Twine

Twine is a program that allows users to create their own stories by using text boxes and a small amount of simple coding, through these it is possible to create playable narratives by exporting the stories to a html format. It wasn’t too hard for me to get the hang of and meant that I was able to organize my narratives far easier than I would have with something like Word.

Initially I had used Twine as way to and plan out my routes as trying to plan them out on paper was proving to not be a viable option, especially as I was working on A5 sized notebook. Since this was one of the first times using the program, needless to say, I didn’t fully grasp how to use it and I soon gave up on trying to plan anything out on it as it just wasn’t working out for me. I would later plan out the routes by setting up a starting point and rough endings, letting the natural flow of the conversations take the routes to appropriate endings.

Every Priest to Sin interaction starts with the initial setup where they are greeted by the Priest and explain their situation and the issue troubling them, this pre-interaction of sorts leads onto the first dialogue choice for the player and the single track dialogue splitting into three separate columns. Why three? As suggested by James, a three column is the most efficient way of laying out the routes as I had previously been using a branching dialogue method which was getting too messy and would have taken far more time to write as there would have been a good number more responses to write than if I’d stuck with three columns. The branching narrative would have provided a more…unique experience with a somewhat better replay factor, but as said, it would have taken exponentially longer to write and it was already taking me long enough to write the interactions with just three columns.

The boxes that lead onto dialogue choices for the player would have two to three arrows coming off of them which indicated which route they would be directed down depending on which option they chose. My columns were organized in the order of: good, neutral then bad, with the corresponding boxes having an initial to match as well as a number which would indicated how far into the route they were, these of course would be obscured from the player. The ones that were marked with ‘GO’, ‘NO’ or ‘BO’ were usually the Priests responses to whoever he was talking to and having them be marked differently made it easier for me to distinguish the options from the standard dialogue.

Alongside the Twine file I had a Word document up that held the dialogue options as I often had to put more thought into how the Priest would respond and had to make sure that the replies were similar enough to make the transition from one route to another smoother and not be a jarring change. I could have the characters dialogue up on Twine and the other routes dialogue options up on Word whilst I wrote what the Priest was going to say for one particular route. It helped me gather my ideas and keep things consistent.

Obviously, not every route could be the same length as naturally some conversations will come to an end sooner than others, especially if the person you’re talking to is being hostile towards you, this led to the bad routes often ending before the neutral and good routes. For the sake of keeping things look neat and organized, dialogue options that led to the same outcome were put next to one another, even if that left big gaps between the boxes, but doing so made keeping track of where all the routes were in reference to each other.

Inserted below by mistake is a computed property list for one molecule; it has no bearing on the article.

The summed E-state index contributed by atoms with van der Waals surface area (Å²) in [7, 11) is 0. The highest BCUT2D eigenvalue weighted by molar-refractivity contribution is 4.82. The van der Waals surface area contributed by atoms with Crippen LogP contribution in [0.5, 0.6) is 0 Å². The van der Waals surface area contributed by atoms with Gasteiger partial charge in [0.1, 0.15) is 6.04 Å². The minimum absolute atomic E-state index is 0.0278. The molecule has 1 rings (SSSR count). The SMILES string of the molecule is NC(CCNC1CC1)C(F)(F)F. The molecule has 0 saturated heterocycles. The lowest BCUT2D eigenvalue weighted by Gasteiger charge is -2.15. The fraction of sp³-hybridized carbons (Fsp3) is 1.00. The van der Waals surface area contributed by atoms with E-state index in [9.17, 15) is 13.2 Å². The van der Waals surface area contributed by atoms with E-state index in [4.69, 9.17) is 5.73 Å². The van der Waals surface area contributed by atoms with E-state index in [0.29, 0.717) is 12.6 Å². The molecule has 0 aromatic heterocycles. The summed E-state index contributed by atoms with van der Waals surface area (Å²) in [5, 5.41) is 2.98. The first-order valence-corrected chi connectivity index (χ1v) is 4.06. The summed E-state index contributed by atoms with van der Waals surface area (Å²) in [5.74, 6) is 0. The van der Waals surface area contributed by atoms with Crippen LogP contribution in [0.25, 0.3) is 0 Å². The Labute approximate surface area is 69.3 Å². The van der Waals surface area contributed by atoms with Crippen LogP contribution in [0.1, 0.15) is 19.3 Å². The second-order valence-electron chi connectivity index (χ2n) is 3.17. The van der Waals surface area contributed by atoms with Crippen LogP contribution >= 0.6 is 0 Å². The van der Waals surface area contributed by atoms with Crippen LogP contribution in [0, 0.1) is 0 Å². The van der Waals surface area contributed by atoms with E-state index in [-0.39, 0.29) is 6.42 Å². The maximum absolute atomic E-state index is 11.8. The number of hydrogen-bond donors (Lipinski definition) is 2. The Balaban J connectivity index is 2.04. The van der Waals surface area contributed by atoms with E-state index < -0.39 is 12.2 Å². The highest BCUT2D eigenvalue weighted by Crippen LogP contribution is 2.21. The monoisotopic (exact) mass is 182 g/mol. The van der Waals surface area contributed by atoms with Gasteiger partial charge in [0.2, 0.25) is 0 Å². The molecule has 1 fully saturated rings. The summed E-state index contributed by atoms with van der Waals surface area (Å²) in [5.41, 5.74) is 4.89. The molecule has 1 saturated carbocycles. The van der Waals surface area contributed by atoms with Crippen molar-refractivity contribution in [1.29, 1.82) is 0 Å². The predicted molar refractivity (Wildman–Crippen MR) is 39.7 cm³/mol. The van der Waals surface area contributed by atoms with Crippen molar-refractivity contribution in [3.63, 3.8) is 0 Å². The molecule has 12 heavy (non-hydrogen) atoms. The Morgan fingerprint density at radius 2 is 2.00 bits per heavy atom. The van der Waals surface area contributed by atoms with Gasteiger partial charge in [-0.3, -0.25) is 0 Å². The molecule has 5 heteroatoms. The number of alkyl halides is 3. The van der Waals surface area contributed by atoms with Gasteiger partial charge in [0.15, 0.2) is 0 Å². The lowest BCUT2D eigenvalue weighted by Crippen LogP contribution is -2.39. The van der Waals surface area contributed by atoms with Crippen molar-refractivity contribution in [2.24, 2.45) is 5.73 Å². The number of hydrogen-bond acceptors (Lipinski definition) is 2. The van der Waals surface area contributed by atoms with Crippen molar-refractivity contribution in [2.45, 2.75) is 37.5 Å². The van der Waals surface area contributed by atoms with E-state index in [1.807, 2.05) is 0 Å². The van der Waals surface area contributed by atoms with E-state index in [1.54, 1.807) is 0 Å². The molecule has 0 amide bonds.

Whilst I the interactions between the Priest and the Sins, I had August work on the pre and post interaction chats from Ezekiel and the Cardinal which had no dialogue options, just a simple two-way conversation between the Priest and one of the two beings. Depending on which route the player took, depends on which variant of the conversation the player gets. With the Cardinal, on a good route the player receives praise for doing well and doing the right thing, on a neutral route the Cardinal says that the player can do better, but at least he’s not doing awfully, but he does become gradually more unimpressed and on a bad route the Cardinal wishes for the Priest to be kinder to the people coming to him before loosing faith in him and dismissing the Priest instantly.
Every interaction with the Cardinal is the same length and ends with the Priest leaving the office in basically the same way, the only exception being on Saturday, the final talk with the Cardinal, where he will make very clear what route the player is currently on which, depending on how the player has been playing the game could alert them and give them a chance to change their route last minute.

Ezekiel greets the player in the mornings before they start their Sin interaction and is the one to explain the setup of the game and what the player must do without giving away the Sins presence or the fact that it is all a test. Like the Cardinal, each of Ezekiel’s daily interactions are the same length and have three variants for each of the routes, and he is the last one the player talks to before taking on Pride and being given their final ending. Being the opponent of the Cardinal, Ezekiel favours the player who goes down the bad routes, encouraging them to show passion and get the sinners to repent, excusing the Priests aggressive behaviour as being the fault of other person who cannot face their sin. Like the Cardinal however, Ezekiel does express the same kind of apathetic behaviour towards the player during the neutral route, growing more and more passive-aggressive as the days go on.

Above shows all the interactions that would be featured in the game, all the Cardinals and Ezekiels being organized into two stories to tidy them up and to not clog up Twine with all the short interactions.